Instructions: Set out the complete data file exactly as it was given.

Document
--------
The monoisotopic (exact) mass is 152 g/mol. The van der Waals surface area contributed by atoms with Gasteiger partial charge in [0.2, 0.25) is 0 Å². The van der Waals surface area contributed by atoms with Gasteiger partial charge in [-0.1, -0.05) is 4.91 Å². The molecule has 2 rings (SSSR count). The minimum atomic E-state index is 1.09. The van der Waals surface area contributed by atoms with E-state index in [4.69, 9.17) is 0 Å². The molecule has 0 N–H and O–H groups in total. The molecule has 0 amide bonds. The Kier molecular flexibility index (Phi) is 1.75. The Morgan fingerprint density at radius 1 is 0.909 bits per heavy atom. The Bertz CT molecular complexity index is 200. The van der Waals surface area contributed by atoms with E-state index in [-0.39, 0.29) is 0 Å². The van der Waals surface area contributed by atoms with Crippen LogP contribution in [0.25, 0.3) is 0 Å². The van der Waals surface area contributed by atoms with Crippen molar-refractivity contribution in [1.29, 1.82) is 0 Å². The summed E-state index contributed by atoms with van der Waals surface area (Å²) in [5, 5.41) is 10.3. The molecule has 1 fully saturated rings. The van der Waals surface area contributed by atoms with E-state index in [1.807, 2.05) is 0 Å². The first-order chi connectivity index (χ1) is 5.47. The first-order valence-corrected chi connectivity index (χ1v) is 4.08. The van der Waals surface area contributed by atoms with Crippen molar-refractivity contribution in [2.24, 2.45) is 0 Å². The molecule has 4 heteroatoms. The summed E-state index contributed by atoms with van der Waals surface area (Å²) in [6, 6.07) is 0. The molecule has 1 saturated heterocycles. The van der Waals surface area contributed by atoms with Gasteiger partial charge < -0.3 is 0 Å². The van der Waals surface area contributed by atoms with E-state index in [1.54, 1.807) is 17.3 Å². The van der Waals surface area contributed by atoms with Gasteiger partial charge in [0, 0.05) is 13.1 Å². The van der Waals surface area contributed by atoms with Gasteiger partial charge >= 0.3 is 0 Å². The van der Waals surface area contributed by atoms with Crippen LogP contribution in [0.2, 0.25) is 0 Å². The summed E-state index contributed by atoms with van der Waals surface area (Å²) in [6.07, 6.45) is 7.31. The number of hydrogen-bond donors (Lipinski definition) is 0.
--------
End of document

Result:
The monoisotopic (exact) mass is 152 g/mol. The van der Waals surface area contributed by atoms with Gasteiger partial charge in [0.2, 0.25) is 0 Å². The van der Waals surface area contributed by atoms with Gasteiger partial charge in [-0.1, -0.05) is 4.91 Å². The molecule has 2 rings (SSSR count). The minimum atomic E-state index is 1.09. The van der Waals surface area contributed by atoms with E-state index in [4.69, 9.17) is 0 Å². The molecule has 0 N–H and O–H groups in total. The molecule has 0 amide bonds. The Kier molecular flexibility index (Phi) is 1.75. The Morgan fingerprint density at radius 1 is 0.909 bits per heavy atom. The Bertz CT molecular complexity index is 200. The van der Waals surface area contributed by atoms with E-state index in [-0.39, 0.29) is 0 Å². The van der Waals surface area contributed by atoms with Crippen LogP contribution in [0.25, 0.3) is 0 Å². The van der Waals surface area contributed by atoms with Crippen molar-refractivity contribution in [1.29, 1.82) is 0 Å². The summed E-state index contributed by atoms with van der Waals surface area (Å²) in [5, 5.41) is 10.3. The molecule has 1 fully saturated rings. The van der Waals surface area contributed by atoms with E-state index in [1.807, 2.05) is 0 Å². The first-order chi connectivity index (χ1) is 5.47. The first-order valence-corrected chi connectivity index (χ1v) is 4.08. The van der Waals surface area contributed by atoms with Crippen molar-refractivity contribution in [2.24, 2.45) is 0 Å². The molecule has 4 heteroatoms. The summed E-state index contributed by atoms with van der Waals surface area (Å²) in [6, 6.07) is 0. The molecule has 1 saturated heterocycles. The van der Waals surface area contributed by atoms with Gasteiger partial charge < -0.3 is 0 Å². The van der Waals surface area contributed by atoms with E-state index in [1.54, 1.807) is 17.3 Å². The van der Waals surface area contributed by atoms with Gasteiger partial charge in [0, 0.05) is 13.1 Å². The van der Waals surface area contributed by atoms with Gasteiger partial charge >= 0.3 is 0 Å². The van der Waals surface area contributed by atoms with Crippen LogP contribution in [0.2, 0.25) is 0 Å². The summed E-state index contributed by atoms with van der Waals surface area (Å²) in [6.07, 6.45) is 7.31. The number of hydrogen-bond donors (Lipinski definition) is 0.